Ephemerality and Social Media Bibliography
This is a bibliography on the topic of ephemerality and social media maintained by Jenny Davis and Nathan Jurgenson. We are interested in papers that directly explore new technologies that specifically afford ephemerality. These technologies, epitomized in the self-destructing content in apps like Snapchat, Tinder, and the iPhone camera, sit in partial juxtaposition to the “stickiness” of traditional new media. Our focus here is on work from the social sciences and the humanities. We consider both articles and substantial blogs and essays. We’d love suggestions for pieces to be included, comment with them below or write nathanjurgenson [at] gmail
Utz Sonja, Muscanell Nicole, and Khalid Cameran. Snapchat Elicits More Jealousy than Facebook: A Comparison of Snapchat and Facebook Use. Cyberpsychology, Behavior, and Social Networking.
Jennifer Charteris, Sue Gregory, and Yvonne Masters, Snapchat ‘selfies’: The case of disappearing data, in B. Hegarty, J. McDonald, & S.-K. Loke (Eds.), Rhetoric and Reality: Critical perspectives on educational technology. Proceedings ascilite Dunedin 2014 (pp. 389-393).
Jenny Davis and Nathan Jurgenson, Theorizing Context Collapse: Context collusions and collisions, Information, Communication, and Society, 2014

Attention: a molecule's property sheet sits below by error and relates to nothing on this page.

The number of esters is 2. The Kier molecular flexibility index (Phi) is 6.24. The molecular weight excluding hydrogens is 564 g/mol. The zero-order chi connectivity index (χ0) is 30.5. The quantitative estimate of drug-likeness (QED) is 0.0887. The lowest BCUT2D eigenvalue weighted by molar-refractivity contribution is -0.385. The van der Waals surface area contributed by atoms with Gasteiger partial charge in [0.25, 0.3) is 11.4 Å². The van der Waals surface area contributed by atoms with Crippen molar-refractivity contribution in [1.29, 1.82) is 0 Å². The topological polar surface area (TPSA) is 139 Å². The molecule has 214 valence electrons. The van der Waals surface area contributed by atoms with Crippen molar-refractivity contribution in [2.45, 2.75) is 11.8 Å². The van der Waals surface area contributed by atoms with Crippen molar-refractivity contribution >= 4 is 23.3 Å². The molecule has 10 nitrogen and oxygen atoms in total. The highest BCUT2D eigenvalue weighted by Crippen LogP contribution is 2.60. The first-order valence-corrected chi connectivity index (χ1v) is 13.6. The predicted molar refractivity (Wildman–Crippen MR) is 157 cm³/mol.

Christopher Kotfila, This message will self-destruct: The growing role of obscurity and self-destructing data in digital communication, Bulletin of the American Society for Information Science and Technology, 2014
Michael S. Bernstein , Andres Monroy-Hernandez , Drew Harry1, Paul Andre , Katrina Panovich, and Greg Vargas, 4chan and /b/:An Analysis of Anonymity and Ephemerality in a Large Online Community, MIT Computer Science and Artificial Intelligence Lab, 2011
Franziska Roesner , Brian T. Gill , and Tadayoshi Kohno, Sex, Lies, or Kittens? Investigating the Use of Snapchat’s Self-Destructing Messages, pre-proceedings version of a paper appearing at Financial Crypto 2014
“Selfies and Photo Messaging as Visual Conversation: Reports from the United States, United Kingdom and China”, James E. Katz, Elizabeth Thomas Crocker. International Journal of Communication 9(2015).
“Sharing the Small Moments: Ephemeral Social Interaction on Snapchat“, Bayer, J. B., Ellison, N., Schoenebeck, S. Y., & Falk, E. B. (in press). Information, Communication & Society.
“What do they snapchat about?” Patterns of use in time-limited instant messaging service, Computers in Human Behavior Volume 54, January 2016, Pages 358–367
Blogs and Essays
Nathan Jurgenson on ephemeral social media photography in The New Inquiry. Three of his essays on the Snapchat blog on Temporary Social Media, liquid profiles, and again on temporary photography.